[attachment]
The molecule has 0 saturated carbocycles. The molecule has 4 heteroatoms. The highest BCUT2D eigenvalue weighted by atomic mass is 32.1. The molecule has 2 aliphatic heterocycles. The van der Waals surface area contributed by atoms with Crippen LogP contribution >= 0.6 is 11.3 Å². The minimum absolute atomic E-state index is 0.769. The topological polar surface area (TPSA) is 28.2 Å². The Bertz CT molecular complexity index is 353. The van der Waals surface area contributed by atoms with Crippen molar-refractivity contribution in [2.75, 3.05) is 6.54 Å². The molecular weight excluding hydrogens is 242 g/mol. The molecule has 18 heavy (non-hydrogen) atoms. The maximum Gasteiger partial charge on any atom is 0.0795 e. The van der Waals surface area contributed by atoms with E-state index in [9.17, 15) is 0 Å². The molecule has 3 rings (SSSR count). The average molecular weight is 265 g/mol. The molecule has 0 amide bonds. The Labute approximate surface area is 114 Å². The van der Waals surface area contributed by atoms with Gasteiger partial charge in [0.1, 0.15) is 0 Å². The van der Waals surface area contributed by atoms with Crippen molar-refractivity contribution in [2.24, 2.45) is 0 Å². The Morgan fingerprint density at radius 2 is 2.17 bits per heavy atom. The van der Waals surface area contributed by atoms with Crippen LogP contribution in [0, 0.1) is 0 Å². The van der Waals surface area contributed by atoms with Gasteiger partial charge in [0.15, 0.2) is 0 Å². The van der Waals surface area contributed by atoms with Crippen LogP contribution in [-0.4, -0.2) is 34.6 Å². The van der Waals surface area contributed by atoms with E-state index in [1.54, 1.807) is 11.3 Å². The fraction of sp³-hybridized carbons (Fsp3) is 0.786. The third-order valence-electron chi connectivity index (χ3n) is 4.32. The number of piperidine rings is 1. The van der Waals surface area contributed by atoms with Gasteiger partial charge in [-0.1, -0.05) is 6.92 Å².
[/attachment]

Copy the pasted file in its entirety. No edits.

The molecule has 0 saturated carbocycles. The molecule has 4 heteroatoms. The highest BCUT2D eigenvalue weighted by atomic mass is 32.1. The molecule has 2 aliphatic heterocycles. The van der Waals surface area contributed by atoms with Crippen LogP contribution >= 0.6 is 11.3 Å². The minimum absolute atomic E-state index is 0.769. The topological polar surface area (TPSA) is 28.2 Å². The Bertz CT molecular complexity index is 353. The van der Waals surface area contributed by atoms with Crippen molar-refractivity contribution in [2.75, 3.05) is 6.54 Å². The molecular weight excluding hydrogens is 242 g/mol. The molecule has 18 heavy (non-hydrogen) atoms. The maximum Gasteiger partial charge on any atom is 0.0795 e. The van der Waals surface area contributed by atoms with E-state index in [9.17, 15) is 0 Å². The molecule has 3 rings (SSSR count). The average molecular weight is 265 g/mol. The molecule has 0 amide bonds. The Labute approximate surface area is 114 Å². The van der Waals surface area contributed by atoms with Gasteiger partial charge in [0.1, 0.15) is 0 Å². The van der Waals surface area contributed by atoms with Crippen molar-refractivity contribution in [2.24, 2.45) is 0 Å². The Morgan fingerprint density at radius 2 is 2.17 bits per heavy atom. The van der Waals surface area contributed by atoms with Crippen LogP contribution in [0, 0.1) is 0 Å². The van der Waals surface area contributed by atoms with Gasteiger partial charge in [0.15, 0.2) is 0 Å². The van der Waals surface area contributed by atoms with Crippen LogP contribution in [-0.4, -0.2) is 34.6 Å². The van der Waals surface area contributed by atoms with E-state index in [1.54, 1.807) is 11.3 Å². The fraction of sp³-hybridized carbons (Fsp3) is 0.786. The third-order valence-electron chi connectivity index (χ3n) is 4.32. The number of piperidine rings is 1. The van der Waals surface area contributed by atoms with Gasteiger partial charge in [-0.1, -0.05) is 6.92 Å².